CAIRO (AP) — The chairman of a 50-member panel that drafted a new constitution for Egypt called Sunday on supporters of the country's ousted Islamist president to participate in next month's referendum on the charter.
"The constitution is for all Egyptians. There is no exclusion of any individual or group," Amr Moussa told a news conference. Mohammed Morsi's supporters "have to show the desire to join the Egyptians in their march ... they must show they are part of this nation and cooperate in taking Egypt out of this chaotic situation."
The new constitution is a significantly amended version of one that was adopted by a predominantly Islamist panel last year. The adoption of the new charter is the first step in a political road map announced in July by Egypt's military chief when he removed Morsi in a popularly backed military coup.
Morsi's supporters have been staging near-daily protests since his ouster. They often end in violence.
"Violence will not solve the problems, it will complicate them. ... We need calm and a quiet and candid movement toward the future," said Moussa, a longtime foreign minister and secretary-general of the Arab League. Addressing Morsi's supporters without naming them, he said: "They are acting against the interests of society."
Morsi's Muslim Brotherhood has yet to announce whether it will call on its supporters to boycott the Jan. 14-15 vote or rally for a "no" vote. It has repeatedly said, however, that removing Morsi was illegitimate, together with all steps taken since. The military-backed government is not taking any chances and Moussa re-affirmed that there would be no going back on the road map, which envisages parliamentary and presidential polls by the summer of 2014.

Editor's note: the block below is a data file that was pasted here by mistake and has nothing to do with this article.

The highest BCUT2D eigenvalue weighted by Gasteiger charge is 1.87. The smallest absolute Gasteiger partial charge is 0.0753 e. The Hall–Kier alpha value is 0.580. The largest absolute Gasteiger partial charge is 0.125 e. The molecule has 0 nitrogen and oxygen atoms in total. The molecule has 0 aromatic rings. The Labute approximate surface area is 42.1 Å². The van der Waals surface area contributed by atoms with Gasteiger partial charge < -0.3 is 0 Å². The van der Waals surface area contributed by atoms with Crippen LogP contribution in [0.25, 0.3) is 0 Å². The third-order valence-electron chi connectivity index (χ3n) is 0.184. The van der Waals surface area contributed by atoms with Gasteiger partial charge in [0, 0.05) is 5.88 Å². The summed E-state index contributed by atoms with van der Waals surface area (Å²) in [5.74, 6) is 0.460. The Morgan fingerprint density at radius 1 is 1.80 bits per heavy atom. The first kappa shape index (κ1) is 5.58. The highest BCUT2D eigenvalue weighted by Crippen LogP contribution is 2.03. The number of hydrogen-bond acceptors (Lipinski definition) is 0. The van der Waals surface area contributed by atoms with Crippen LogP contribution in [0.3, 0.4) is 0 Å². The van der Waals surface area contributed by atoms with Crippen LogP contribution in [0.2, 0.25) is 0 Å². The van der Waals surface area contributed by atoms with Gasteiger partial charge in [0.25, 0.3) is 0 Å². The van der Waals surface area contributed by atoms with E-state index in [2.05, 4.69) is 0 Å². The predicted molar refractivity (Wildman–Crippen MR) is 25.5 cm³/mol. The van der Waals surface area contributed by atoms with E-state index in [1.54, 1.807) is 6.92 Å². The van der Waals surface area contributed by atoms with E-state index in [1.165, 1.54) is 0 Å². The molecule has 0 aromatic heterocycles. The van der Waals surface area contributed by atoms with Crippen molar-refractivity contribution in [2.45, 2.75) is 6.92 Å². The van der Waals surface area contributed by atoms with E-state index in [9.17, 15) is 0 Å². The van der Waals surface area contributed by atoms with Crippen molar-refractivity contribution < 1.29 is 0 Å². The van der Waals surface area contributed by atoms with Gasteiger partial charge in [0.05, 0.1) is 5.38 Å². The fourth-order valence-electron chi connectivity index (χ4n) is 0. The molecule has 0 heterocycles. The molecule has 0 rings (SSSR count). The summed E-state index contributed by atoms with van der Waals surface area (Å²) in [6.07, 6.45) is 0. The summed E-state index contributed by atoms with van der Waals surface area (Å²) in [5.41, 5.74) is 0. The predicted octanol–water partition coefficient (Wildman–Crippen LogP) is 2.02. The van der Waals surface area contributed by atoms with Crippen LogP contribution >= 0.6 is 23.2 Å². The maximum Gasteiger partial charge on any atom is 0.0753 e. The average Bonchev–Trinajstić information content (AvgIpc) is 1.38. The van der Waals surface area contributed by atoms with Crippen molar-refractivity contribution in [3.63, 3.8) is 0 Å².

"We will press on along this road and with resolve and determination," said Moussa.
The official Middle East News Agency, meanwhile, reported Sunday that as many as 200,000 members of the security forces will be assigned to protect polling stations nationwide. It said they will include "combat teams" and reserve forces. Beside the polling stations, it said, they will protect key installations.
The draft constitution states that men and women have equal rights and that the state must ensure "appropriate" representation of women in public jobs and the judiciary. It also criminalizes torture, discrimination and inciting hatred. It asks the next parliament to adopt a law that would lift longtime restrictions on the construction and restoration of churches, thus allowing Christians — about 10 percent of Egypt's estimated 90 million people — to build and restore their places of worship.
It also stipulates that members of local councils include seats set aside for youths, women, farmers and workers as well as "suitable" representation for Egyptians with special needs as well as minority Christians.